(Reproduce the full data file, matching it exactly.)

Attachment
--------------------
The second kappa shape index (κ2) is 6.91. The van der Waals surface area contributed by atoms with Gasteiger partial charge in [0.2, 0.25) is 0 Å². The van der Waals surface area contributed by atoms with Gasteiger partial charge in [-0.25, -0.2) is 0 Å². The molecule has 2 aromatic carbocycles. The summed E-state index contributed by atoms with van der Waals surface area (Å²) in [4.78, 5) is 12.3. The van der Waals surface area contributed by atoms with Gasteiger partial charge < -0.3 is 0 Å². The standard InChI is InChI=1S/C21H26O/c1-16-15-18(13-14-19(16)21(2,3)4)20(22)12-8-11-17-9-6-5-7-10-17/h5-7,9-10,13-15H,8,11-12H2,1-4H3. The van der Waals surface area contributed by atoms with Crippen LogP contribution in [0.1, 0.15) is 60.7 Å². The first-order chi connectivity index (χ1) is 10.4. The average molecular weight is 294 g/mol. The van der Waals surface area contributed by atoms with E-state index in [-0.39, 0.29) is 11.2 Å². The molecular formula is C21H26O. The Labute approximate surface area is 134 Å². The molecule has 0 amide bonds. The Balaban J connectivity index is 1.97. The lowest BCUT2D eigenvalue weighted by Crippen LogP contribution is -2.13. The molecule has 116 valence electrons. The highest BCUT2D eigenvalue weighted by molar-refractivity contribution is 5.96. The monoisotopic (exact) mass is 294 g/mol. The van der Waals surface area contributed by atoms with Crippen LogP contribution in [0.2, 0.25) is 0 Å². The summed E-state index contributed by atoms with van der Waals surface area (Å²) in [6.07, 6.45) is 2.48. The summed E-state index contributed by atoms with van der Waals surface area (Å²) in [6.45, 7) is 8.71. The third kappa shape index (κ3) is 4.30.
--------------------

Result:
The second kappa shape index (κ2) is 6.91. The van der Waals surface area contributed by atoms with Gasteiger partial charge in [0.2, 0.25) is 0 Å². The van der Waals surface area contributed by atoms with Gasteiger partial charge in [-0.25, -0.2) is 0 Å². The molecule has 2 aromatic carbocycles. The summed E-state index contributed by atoms with van der Waals surface area (Å²) in [4.78, 5) is 12.3. The van der Waals surface area contributed by atoms with Gasteiger partial charge < -0.3 is 0 Å². The standard InChI is InChI=1S/C21H26O/c1-16-15-18(13-14-19(16)21(2,3)4)20(22)12-8-11-17-9-6-5-7-10-17/h5-7,9-10,13-15H,8,11-12H2,1-4H3. The van der Waals surface area contributed by atoms with Crippen LogP contribution in [0.1, 0.15) is 60.7 Å². The first-order chi connectivity index (χ1) is 10.4. The average molecular weight is 294 g/mol. The van der Waals surface area contributed by atoms with E-state index in [-0.39, 0.29) is 11.2 Å². The molecular formula is C21H26O. The Labute approximate surface area is 134 Å². The molecule has 0 amide bonds. The Balaban J connectivity index is 1.97. The lowest BCUT2D eigenvalue weighted by Crippen LogP contribution is -2.13. The molecule has 116 valence electrons. The highest BCUT2D eigenvalue weighted by molar-refractivity contribution is 5.96. The monoisotopic (exact) mass is 294 g/mol. The van der Waals surface area contributed by atoms with Crippen LogP contribution in [0.2, 0.25) is 0 Å². The summed E-state index contributed by atoms with van der Waals surface area (Å²) in [6.07, 6.45) is 2.48. The summed E-state index contributed by atoms with van der Waals surface area (Å²) in [6.45, 7) is 8.71. The third kappa shape index (κ3) is 4.30.